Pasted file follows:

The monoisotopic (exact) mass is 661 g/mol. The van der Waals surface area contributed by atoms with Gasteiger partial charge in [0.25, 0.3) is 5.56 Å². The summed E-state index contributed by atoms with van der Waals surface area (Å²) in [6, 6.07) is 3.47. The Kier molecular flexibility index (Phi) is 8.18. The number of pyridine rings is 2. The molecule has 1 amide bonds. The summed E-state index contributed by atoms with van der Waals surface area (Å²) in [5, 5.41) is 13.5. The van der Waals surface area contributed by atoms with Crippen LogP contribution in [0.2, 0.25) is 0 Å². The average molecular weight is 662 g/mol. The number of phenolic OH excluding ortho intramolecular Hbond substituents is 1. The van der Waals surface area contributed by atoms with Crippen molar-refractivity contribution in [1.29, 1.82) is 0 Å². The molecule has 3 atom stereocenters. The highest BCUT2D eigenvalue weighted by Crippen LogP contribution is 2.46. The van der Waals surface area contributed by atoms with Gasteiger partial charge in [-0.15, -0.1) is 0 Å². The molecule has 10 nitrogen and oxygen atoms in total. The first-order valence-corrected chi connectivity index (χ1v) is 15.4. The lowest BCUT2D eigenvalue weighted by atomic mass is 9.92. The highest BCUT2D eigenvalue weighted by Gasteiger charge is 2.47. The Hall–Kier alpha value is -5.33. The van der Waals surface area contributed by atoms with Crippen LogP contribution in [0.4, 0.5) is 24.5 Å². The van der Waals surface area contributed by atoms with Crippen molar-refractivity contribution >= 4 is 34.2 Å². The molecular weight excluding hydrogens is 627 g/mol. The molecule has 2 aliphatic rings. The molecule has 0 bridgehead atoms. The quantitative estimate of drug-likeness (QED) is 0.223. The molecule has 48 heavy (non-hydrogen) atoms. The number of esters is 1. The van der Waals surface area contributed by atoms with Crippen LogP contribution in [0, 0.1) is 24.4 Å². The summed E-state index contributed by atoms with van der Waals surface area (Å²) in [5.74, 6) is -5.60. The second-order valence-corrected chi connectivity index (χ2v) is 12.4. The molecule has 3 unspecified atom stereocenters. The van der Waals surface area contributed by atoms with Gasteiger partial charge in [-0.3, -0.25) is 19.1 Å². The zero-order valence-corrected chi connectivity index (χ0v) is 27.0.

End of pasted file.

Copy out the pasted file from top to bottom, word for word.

The monoisotopic (exact) mass is 661 g/mol. The van der Waals surface area contributed by atoms with Gasteiger partial charge in [0.25, 0.3) is 5.56 Å². The summed E-state index contributed by atoms with van der Waals surface area (Å²) in [6, 6.07) is 3.47. The Kier molecular flexibility index (Phi) is 8.18. The number of pyridine rings is 2. The molecule has 1 amide bonds. The summed E-state index contributed by atoms with van der Waals surface area (Å²) in [5, 5.41) is 13.5. The van der Waals surface area contributed by atoms with Crippen LogP contribution in [0.2, 0.25) is 0 Å². The average molecular weight is 662 g/mol. The number of phenolic OH excluding ortho intramolecular Hbond substituents is 1. The van der Waals surface area contributed by atoms with Crippen molar-refractivity contribution in [1.29, 1.82) is 0 Å². The molecule has 3 atom stereocenters. The highest BCUT2D eigenvalue weighted by Crippen LogP contribution is 2.46. The van der Waals surface area contributed by atoms with Gasteiger partial charge in [-0.15, -0.1) is 0 Å². The molecule has 10 nitrogen and oxygen atoms in total. The first-order valence-corrected chi connectivity index (χ1v) is 15.4. The lowest BCUT2D eigenvalue weighted by atomic mass is 9.92. The highest BCUT2D eigenvalue weighted by Gasteiger charge is 2.47. The Hall–Kier alpha value is -5.33. The van der Waals surface area contributed by atoms with Crippen LogP contribution in [0.4, 0.5) is 24.5 Å². The van der Waals surface area contributed by atoms with Crippen molar-refractivity contribution >= 4 is 34.2 Å². The molecular weight excluding hydrogens is 627 g/mol. The molecule has 2 aliphatic rings. The molecule has 0 bridgehead atoms. The quantitative estimate of drug-likeness (QED) is 0.223. The molecule has 48 heavy (non-hydrogen) atoms. The number of esters is 1. The van der Waals surface area contributed by atoms with Crippen LogP contribution in [0, 0.1) is 24.4 Å². The summed E-state index contributed by atoms with van der Waals surface area (Å²) in [5.74, 6) is -5.60. The second-order valence-corrected chi connectivity index (χ2v) is 12.4. The molecule has 3 unspecified atom stereocenters. The van der Waals surface area contributed by atoms with Gasteiger partial charge in [-0.3, -0.25) is 19.1 Å². The zero-order valence-corrected chi connectivity index (χ0v) is 27.0.